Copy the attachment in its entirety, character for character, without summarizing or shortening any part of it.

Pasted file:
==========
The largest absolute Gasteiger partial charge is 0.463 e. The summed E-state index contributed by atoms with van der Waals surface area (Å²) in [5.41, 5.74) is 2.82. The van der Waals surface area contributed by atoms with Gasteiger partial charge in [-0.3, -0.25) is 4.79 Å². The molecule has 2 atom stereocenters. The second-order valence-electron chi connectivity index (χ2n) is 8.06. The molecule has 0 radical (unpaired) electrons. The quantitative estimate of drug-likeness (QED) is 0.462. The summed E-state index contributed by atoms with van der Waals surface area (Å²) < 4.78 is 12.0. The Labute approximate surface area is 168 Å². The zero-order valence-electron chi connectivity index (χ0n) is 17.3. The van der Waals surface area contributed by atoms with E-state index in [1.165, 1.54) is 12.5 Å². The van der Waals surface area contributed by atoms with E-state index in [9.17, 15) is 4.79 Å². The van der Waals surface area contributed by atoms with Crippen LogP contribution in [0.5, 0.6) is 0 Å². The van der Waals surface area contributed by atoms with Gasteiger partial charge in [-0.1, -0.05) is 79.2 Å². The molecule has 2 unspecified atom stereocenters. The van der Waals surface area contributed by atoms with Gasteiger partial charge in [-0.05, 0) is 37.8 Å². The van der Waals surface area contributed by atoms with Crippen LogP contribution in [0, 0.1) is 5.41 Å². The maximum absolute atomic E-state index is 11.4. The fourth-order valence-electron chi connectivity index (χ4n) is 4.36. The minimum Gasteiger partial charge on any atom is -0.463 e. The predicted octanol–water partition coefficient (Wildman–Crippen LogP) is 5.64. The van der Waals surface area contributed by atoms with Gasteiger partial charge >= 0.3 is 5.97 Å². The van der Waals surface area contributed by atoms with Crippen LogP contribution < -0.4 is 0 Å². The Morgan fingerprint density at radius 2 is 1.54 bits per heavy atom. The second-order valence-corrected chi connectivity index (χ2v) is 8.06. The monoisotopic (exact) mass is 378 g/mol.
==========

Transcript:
The largest absolute Gasteiger partial charge is 0.463 e. The summed E-state index contributed by atoms with van der Waals surface area (Å²) in [5.41, 5.74) is 2.82. The van der Waals surface area contributed by atoms with Gasteiger partial charge in [-0.3, -0.25) is 4.79 Å². The molecule has 2 atom stereocenters. The second-order valence-electron chi connectivity index (χ2n) is 8.06. The molecule has 0 radical (unpaired) electrons. The quantitative estimate of drug-likeness (QED) is 0.462. The summed E-state index contributed by atoms with van der Waals surface area (Å²) < 4.78 is 12.0. The Labute approximate surface area is 168 Å². The zero-order valence-electron chi connectivity index (χ0n) is 17.3. The van der Waals surface area contributed by atoms with E-state index in [1.165, 1.54) is 12.5 Å². The van der Waals surface area contributed by atoms with E-state index in [9.17, 15) is 4.79 Å². The van der Waals surface area contributed by atoms with Crippen LogP contribution in [0.5, 0.6) is 0 Å². The van der Waals surface area contributed by atoms with Gasteiger partial charge in [-0.1, -0.05) is 79.2 Å². The molecule has 2 unspecified atom stereocenters. The van der Waals surface area contributed by atoms with Gasteiger partial charge in [-0.05, 0) is 37.8 Å². The van der Waals surface area contributed by atoms with Crippen LogP contribution in [0, 0.1) is 5.41 Å². The maximum absolute atomic E-state index is 11.4. The fourth-order valence-electron chi connectivity index (χ4n) is 4.36. The minimum Gasteiger partial charge on any atom is -0.463 e. The predicted octanol–water partition coefficient (Wildman–Crippen LogP) is 5.64. The van der Waals surface area contributed by atoms with Gasteiger partial charge >= 0.3 is 5.97 Å². The van der Waals surface area contributed by atoms with Crippen LogP contribution < -0.4 is 0 Å². The Morgan fingerprint density at radius 2 is 1.54 bits per heavy atom. The second-order valence-corrected chi connectivity index (χ2v) is 8.06. The monoisotopic (exact) mass is 378 g/mol.